Hyderabad (Telangana) [India], February 12 (ANI/BusinessWire India): Every year, thousands of people from South Asian countries are forced to flee their homes because of persecution and conflict and enter India in search of a safe life.
When victims of such violence are women and children, the exploitation is compounded by their vulnerability. They live a life of fear, humiliation and trauma and their only escape is to leave behind everything so that they could just live in a safe environment. Despite the scale of this crisis, many refugee groups remain unnoticed. Their needs are escalating, and their voices fall on deaf ears.
Today, lakhs of such "Silent' refugees who have fled Pakistan, Bangladesh, Afghanistan, Sri Lanka, Myanmar, are living in scattered camp and non-camp settings all over India, and few in Sri Lanka and Bangladesh. Some of the migrations are as recent as the last year, while some communities like Chakmas and Hajong have been striving to integrate into the mainstream for the last six decades.
"I met a family that came to India on March 18th, 2020. All they have is a legitimate desire like you and me to live a good life, and they have a potential to fight the odds," said Kiran Chukkapalli.
On November 5th, 2020, Kiran Chukkapalli, an avid social activist, and founder of Think Peace Organization embarked on a three-month motorcycle ride across India, all by himself, covering more than 10,000 km across the length and breadth of India from Kanyakumari through Gujarat, Delhi, Arunachal Pradesh and back to Kanyakumari on 26th January, 2020. The goal of the journey was to meet refugees living in different parts of India, understand the extent of their crisis, unveil their stories, and understand their issues.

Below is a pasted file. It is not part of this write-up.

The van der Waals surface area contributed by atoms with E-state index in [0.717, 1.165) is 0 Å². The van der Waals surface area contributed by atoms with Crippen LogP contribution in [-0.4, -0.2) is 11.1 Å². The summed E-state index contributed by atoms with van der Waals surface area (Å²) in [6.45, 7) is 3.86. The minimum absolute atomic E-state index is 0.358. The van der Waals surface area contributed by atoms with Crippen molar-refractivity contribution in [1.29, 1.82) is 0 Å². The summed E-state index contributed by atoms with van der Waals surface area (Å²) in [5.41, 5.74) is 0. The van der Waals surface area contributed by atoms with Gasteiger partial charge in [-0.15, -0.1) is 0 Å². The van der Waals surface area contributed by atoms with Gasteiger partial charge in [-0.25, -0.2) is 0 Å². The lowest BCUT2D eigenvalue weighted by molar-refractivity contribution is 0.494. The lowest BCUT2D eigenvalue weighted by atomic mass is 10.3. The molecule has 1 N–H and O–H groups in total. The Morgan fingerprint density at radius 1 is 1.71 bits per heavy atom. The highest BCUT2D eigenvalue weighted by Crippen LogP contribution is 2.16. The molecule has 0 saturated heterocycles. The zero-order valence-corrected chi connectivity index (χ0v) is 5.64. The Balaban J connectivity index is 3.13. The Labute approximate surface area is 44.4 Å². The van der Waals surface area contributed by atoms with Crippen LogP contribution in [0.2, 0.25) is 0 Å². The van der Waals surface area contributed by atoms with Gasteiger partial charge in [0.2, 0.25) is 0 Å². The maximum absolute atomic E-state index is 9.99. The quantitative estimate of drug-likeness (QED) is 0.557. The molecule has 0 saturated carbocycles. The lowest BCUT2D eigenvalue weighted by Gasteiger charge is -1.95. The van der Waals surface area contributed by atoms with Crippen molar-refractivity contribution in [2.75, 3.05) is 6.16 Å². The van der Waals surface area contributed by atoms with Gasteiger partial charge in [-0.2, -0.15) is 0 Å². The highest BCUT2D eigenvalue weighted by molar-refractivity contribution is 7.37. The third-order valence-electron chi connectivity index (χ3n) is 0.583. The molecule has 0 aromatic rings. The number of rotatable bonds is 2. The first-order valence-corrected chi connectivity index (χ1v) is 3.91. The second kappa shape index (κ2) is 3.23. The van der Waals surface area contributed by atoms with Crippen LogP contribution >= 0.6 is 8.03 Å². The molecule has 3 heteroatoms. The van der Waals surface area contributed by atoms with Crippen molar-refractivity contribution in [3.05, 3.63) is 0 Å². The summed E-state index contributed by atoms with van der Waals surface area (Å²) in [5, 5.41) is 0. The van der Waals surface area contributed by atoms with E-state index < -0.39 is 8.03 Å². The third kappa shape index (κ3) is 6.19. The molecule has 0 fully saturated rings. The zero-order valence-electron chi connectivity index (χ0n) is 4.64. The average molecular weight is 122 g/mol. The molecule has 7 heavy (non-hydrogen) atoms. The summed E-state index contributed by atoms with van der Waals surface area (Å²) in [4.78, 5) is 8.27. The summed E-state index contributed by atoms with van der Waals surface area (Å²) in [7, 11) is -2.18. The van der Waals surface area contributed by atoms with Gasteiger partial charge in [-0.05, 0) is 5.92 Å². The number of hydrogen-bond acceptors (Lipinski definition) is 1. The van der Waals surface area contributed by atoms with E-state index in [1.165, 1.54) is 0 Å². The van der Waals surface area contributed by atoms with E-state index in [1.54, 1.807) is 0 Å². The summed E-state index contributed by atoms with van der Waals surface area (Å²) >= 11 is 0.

"To know, understand and acknowledge the problem is the first step towards a change. Our goal is to focus on the refugees who's suffering rarely makes international headlines," said Kiran Chukkapalli.
In his journey through India, he met refugees from different countries who have undertaken a long gruesome journey from their homes in search of a safe life, a home to live and some work to do. Kiran's yatra covered 18 states and close to hundred refugee camps. He met thousands of women and children who encountered harsh and humiliating conditions that forced them to flee, in search of safety and dignity. Although they feel safe, they are unable to meet their most basic needs and live deplorable conditions.
With a firm resolve to bring attention of all stakeholders to such "Silent" refugee crisis, and to take up socioeconomic programs, Kiran Chukkapalli initiated the Refugee Aid Project (RAP) under the organization, Think Peace. RAP focuses on exposing the violence faced by such silent refugees and bring attention of policymakers on these key areas that have been neglected but need attention.
"The objective of RAP is to ensure that no one - individual, no group, no government, can take away the basic human right to live with dignity, freedom, equality, justice, and peace. We need to protect our women and children," Kiran Chukkapalli added.
The project will also focus on welfare programs that help the refugees to restart their life with hope and dignity in the camps of India, Sri Lanka and Bangladesh.
"I believe that our experience with tribal empowerment programs will benefit us in identifying bottlenecks in the potential integration of the refugee community. We are working on an action plan to empower refugees through socio-economic programs," Kiran Chukkapalli further added.
Think Peace is a not-for-profit organization working with Schedule Tribes in India for 10 years. The organization runs socio-economic programs in education, healthcare, and livelihood in tribal regions of India.
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